Wednesday, July 20, 2011

6990 - The Number of the Beast

I am currently working with a computer I have named "Beast".  Literally, it's in the cs departments name as Beast.

Technically beast is the best computer you could buy right now with an AMD Radion 6990 coupled with an Intel i7 26000k and a ton o' ram.

In reality Beast is as vicious as Beast is powerful and hates locking mechanisms.  The Beast does not like to be synchronized or controlled and as such fights back the only way it can - by locking up completely.

Truly filled with a dark soul and angered by its captivity, Beast also hates restarting and takes forever to do so.  No doubt biding its time.  Waiting for another prime moment to initiate its grand betrayals.

Finally when it does restart and boot up again, it says it had an error and shut down unexpectedly.  We both know I shut it down, but only Beast won't admit it.


Monday, July 18, 2011

You Buy Bags of Delicious Waffles Here!

Maybe you can in other countries too, I haven't really looked, but in Belgium you can totally buy a bag of delicious sugary waffles!

 I went to the store looking for crackers, I came back with so much more.

Woot Belgium!


Sunday, July 17, 2011

Silent Protagonist + Chrono Cross

Silent protagonists are pretty awesome, but they don't happen nearly as much as they used to.  That's kind of too bad.  RPGs seem to be built around ever talking protagonists.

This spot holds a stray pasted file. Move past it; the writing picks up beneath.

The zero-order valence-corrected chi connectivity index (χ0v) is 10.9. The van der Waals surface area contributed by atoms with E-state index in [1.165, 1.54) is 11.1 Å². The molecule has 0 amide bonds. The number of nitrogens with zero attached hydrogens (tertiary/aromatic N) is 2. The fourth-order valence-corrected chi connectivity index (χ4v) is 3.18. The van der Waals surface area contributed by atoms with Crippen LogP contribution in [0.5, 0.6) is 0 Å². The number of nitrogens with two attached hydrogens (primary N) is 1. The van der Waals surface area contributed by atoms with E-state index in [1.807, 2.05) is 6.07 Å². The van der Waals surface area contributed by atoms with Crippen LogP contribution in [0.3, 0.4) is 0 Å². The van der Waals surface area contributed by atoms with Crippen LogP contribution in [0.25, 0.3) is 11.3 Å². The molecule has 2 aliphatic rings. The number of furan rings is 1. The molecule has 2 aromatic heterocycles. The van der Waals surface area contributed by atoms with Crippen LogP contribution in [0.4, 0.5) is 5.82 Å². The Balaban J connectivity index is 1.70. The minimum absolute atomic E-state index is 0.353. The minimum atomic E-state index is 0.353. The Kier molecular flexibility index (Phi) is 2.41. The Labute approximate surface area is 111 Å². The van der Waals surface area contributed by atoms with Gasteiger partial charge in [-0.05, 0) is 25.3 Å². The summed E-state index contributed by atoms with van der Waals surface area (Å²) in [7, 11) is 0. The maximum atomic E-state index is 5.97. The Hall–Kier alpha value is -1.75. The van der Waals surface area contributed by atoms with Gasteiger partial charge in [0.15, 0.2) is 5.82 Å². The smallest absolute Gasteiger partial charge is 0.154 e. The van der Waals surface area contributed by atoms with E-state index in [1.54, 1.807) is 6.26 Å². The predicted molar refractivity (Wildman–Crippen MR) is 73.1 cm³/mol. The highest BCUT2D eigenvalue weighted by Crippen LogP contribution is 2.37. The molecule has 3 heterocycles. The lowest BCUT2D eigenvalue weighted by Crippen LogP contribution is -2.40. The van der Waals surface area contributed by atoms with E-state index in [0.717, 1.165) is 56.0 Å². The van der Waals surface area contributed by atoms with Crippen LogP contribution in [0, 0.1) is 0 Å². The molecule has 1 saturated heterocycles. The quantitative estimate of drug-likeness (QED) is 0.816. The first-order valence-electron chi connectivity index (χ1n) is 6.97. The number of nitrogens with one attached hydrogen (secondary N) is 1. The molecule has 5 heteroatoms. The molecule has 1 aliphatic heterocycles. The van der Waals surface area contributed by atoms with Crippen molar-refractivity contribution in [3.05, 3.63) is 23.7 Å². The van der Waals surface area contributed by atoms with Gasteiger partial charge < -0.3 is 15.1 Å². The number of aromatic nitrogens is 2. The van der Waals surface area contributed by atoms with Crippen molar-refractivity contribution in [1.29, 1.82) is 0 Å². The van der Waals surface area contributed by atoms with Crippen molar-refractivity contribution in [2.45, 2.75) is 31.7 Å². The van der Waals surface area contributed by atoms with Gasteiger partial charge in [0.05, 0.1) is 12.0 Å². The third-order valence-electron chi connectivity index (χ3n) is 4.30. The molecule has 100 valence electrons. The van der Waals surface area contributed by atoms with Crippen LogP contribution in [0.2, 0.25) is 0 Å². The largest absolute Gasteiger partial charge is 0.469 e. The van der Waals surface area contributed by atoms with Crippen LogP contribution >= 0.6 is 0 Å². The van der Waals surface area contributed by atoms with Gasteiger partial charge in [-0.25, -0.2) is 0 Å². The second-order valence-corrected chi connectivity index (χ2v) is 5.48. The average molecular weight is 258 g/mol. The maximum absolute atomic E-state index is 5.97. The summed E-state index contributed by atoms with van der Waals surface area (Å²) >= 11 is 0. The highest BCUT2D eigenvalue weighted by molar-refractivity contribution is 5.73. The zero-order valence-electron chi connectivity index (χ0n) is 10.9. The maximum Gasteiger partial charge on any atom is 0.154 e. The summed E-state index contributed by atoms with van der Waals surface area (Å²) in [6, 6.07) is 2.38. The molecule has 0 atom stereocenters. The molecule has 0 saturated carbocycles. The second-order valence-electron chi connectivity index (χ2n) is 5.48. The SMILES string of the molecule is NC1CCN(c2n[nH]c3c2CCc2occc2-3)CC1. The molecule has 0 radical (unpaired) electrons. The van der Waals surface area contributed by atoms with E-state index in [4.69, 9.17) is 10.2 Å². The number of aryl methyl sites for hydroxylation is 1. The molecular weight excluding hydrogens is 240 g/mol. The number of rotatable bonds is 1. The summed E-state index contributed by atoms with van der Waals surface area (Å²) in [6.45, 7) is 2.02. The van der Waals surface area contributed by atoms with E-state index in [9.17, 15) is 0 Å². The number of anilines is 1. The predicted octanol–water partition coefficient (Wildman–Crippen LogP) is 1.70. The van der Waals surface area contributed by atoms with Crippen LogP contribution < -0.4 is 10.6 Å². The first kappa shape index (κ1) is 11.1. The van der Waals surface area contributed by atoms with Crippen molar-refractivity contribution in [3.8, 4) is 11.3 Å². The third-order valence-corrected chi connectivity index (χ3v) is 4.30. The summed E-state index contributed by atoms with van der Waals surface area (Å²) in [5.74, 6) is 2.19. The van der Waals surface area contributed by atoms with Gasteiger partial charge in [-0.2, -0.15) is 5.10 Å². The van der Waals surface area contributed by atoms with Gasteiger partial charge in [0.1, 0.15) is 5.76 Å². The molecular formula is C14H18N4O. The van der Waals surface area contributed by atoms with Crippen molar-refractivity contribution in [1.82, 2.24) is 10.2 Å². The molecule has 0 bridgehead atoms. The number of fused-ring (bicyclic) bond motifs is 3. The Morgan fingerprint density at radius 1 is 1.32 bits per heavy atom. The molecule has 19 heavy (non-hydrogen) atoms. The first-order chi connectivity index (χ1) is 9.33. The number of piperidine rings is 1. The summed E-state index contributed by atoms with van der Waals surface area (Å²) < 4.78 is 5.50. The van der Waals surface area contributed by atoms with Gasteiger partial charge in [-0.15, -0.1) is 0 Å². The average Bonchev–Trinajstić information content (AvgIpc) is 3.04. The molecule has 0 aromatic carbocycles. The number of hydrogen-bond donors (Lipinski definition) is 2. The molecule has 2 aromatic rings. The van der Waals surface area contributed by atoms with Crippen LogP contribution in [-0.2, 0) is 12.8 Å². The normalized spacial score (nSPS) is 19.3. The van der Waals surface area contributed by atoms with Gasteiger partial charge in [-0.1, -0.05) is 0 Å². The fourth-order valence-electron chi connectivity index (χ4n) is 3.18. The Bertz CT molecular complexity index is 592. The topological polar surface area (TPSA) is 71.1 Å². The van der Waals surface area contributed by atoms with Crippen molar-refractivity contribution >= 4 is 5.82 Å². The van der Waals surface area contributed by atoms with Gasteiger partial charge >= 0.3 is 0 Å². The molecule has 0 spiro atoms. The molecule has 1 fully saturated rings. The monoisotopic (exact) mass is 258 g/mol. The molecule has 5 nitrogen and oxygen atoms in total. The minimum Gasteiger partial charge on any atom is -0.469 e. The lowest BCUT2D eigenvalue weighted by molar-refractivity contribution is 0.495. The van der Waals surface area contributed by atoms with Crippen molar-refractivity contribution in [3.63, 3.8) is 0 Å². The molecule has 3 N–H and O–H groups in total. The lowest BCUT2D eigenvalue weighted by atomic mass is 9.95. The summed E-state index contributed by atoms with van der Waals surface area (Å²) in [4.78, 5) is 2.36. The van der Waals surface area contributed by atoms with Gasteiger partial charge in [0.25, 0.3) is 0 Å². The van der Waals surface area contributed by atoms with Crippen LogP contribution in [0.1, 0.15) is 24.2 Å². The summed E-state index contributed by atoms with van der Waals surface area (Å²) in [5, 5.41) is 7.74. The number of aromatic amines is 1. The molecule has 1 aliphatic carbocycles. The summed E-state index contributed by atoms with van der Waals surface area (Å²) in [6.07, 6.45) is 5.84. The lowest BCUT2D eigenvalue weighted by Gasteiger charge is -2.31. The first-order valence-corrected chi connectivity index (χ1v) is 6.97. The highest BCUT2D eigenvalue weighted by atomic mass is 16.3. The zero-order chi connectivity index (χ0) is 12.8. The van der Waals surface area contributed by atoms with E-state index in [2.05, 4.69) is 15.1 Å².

Anyway I was skimming SMPS' Chrono Cross Review again. and I noticed this bit and I figured I'd pass it on:

"Chrono Cross is the rare post-SNES JRPG that can accurately be called a role-playing game. Even though the term RPG continues to be used in regard to Final Fantasy, the Tales series, Xenosaga, etc., but there is actually very little role-playing to be found in most of these games. As soon as an RPG's player character begins speaking on his own or making decisions independently of the person holding the controller, the term "role-playing game" becomes a misnomer.

This is why the silent protagonist device is such an effective tool in video games. When the player's character in the game's interactive narrative -- and technically, every video game is an interactive narrative -- is incapable of exercising any autonomy of supplying his own voice and thoughts, there is that much less of a boundary between the player and the world of the game. In Chrono Trigger, the player is Crono, and vice versa (up until the Ocean Palace disaster, anyway). Conversely, in Final Fantasy X, the player really only acts as Tidus's arms and legs, and only when the game cedes control to him. There is no role-playing; Tidus and the player are totally seperate entities. The player nudges Tidus along and views events from mover his shoulder rather than through his eyes.